It was not a bluff. When Centrica warned a month ago that it might choose to leave one of Britain’s biggest gas fields off-line because of the higher taxes levied on UK energy companies, some thought this was an empty threat.
However, South Morecambe gas field has become available after a period of routine maintenance – and Centrica chose to leave it dormant on Wednesday morning.
Oil and gas operators in the North Sea have ramped up their lobbying efforts to persuade the government to reverse, or at least dilute, its tax hike on those companies to pay for the cut in fuel duty.
Early on Wednesday Oil & Gas UK, the industry’s lobby group, produced figures showing confidence among producers in the area had slumped.
On a scale from 1 to 100, with 50 being neutral, overall confidence dropped 12 points to 51. For E&P companies, the fall was particularly pronounced, with a 25 points drop to 46, the lowest ever for the sector. Confidence among major producers, meanwhile, was 21 points lower at 39.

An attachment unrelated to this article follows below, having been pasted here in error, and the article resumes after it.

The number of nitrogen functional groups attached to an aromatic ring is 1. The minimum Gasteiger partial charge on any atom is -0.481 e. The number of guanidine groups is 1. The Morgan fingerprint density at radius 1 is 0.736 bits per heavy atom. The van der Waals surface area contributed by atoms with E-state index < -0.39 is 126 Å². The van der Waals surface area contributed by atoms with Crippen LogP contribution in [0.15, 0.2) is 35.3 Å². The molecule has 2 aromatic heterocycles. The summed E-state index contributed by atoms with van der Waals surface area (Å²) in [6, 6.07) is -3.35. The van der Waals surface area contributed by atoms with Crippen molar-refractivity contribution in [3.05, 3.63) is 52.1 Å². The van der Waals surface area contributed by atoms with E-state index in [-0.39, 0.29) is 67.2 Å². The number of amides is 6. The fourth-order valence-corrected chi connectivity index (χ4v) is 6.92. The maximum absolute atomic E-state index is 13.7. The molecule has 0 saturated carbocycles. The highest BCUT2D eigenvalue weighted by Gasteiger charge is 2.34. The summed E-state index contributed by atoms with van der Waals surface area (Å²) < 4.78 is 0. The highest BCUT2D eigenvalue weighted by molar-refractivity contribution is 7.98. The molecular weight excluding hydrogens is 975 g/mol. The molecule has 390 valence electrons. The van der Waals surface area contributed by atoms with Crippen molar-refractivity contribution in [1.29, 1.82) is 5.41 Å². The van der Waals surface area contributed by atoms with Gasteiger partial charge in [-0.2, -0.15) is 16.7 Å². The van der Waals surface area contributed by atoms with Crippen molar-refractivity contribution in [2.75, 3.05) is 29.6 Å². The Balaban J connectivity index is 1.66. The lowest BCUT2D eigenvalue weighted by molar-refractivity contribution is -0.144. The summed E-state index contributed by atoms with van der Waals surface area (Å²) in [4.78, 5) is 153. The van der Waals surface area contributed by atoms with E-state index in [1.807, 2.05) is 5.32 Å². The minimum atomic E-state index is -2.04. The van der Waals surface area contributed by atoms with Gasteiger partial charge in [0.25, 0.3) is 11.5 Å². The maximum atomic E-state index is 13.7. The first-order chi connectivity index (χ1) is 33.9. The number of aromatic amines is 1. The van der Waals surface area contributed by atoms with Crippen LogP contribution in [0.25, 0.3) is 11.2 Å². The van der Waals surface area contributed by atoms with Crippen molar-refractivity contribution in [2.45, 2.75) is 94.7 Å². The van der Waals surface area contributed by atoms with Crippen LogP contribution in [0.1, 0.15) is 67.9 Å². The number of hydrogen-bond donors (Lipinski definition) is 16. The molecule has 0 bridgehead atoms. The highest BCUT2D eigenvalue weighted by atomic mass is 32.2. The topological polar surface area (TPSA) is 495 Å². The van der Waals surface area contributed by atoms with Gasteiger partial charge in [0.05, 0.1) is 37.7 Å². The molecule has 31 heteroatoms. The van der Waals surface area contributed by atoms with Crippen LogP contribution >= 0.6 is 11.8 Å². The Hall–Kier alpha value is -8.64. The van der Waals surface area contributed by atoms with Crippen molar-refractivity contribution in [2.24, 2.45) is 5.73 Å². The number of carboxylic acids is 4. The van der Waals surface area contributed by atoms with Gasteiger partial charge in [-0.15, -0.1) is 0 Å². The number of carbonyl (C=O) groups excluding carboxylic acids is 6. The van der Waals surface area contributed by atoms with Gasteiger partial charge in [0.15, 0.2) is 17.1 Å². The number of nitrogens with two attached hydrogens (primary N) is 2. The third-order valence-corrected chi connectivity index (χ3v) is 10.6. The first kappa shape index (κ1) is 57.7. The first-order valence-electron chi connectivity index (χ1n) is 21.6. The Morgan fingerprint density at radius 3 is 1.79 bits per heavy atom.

The tension between oil companies and George Osborne surrounding North Sea oil taxes has deepened.
But Statoil’s decision to put two projects on hold represents only one part of this clash. The other is from investors, who warn that it is not just current projects that are under threat, but long-term investment.
Image by Shell
In this week’s readers’ Q&A session, Peter Voser, the chief executive of Shell, answers your questions.
In the first of two posts, he addresses when and how the next oil price shock might happen, the future of the North Sea and why Shell left the Falklands.
In the second post, published above, he discusses the future of natural gas, the controversial process of “fracking” and why biofuels are the answer to powering transport.
Next in the hotseat is Chris Huhne, the UK energy secretary, who will be answering your questions on electricity market reform next Thursday, December 23rd. Send in your questions for consideration by the end of today – Friday, December 17th – to firstname.lastname@example.org.
But for now, over to Peter: